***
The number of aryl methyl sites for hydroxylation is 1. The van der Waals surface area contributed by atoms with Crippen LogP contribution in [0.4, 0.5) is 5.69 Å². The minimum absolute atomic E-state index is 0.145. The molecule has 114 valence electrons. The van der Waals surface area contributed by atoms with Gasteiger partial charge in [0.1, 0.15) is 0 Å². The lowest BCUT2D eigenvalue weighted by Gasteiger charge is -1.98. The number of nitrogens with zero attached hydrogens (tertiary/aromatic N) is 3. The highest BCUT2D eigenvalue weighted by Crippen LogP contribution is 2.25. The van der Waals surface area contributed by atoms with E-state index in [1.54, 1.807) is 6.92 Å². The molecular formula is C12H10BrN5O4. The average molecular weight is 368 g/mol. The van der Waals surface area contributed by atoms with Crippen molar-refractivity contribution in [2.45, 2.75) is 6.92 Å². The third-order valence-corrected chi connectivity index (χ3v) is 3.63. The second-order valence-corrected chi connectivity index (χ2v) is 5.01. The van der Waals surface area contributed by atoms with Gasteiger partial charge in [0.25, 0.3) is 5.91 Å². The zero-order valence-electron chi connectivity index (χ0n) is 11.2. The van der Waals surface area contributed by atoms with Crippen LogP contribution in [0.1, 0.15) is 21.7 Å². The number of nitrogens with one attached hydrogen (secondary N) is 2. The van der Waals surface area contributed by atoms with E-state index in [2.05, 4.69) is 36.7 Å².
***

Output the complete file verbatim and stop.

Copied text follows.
The number of aryl methyl sites for hydroxylation is 1. The van der Waals surface area contributed by atoms with Crippen LogP contribution in [0.4, 0.5) is 5.69 Å². The minimum absolute atomic E-state index is 0.145. The molecule has 114 valence electrons. The van der Waals surface area contributed by atoms with Gasteiger partial charge in [0.1, 0.15) is 0 Å². The lowest BCUT2D eigenvalue weighted by Gasteiger charge is -1.98. The number of nitrogens with zero attached hydrogens (tertiary/aromatic N) is 3. The highest BCUT2D eigenvalue weighted by Crippen LogP contribution is 2.25. The van der Waals surface area contributed by atoms with E-state index in [1.54, 1.807) is 6.92 Å². The molecular formula is C12H10BrN5O4. The average molecular weight is 368 g/mol. The van der Waals surface area contributed by atoms with Crippen molar-refractivity contribution in [2.45, 2.75) is 6.92 Å². The third-order valence-corrected chi connectivity index (χ3v) is 3.63. The second-order valence-corrected chi connectivity index (χ2v) is 5.01. The van der Waals surface area contributed by atoms with Gasteiger partial charge in [0.25, 0.3) is 5.91 Å². The zero-order valence-electron chi connectivity index (χ0n) is 11.2. The van der Waals surface area contributed by atoms with Crippen LogP contribution in [0.1, 0.15) is 21.7 Å². The number of nitrogens with one attached hydrogen (secondary N) is 2. The van der Waals surface area contributed by atoms with E-state index in [2.05, 4.69) is 36.7 Å².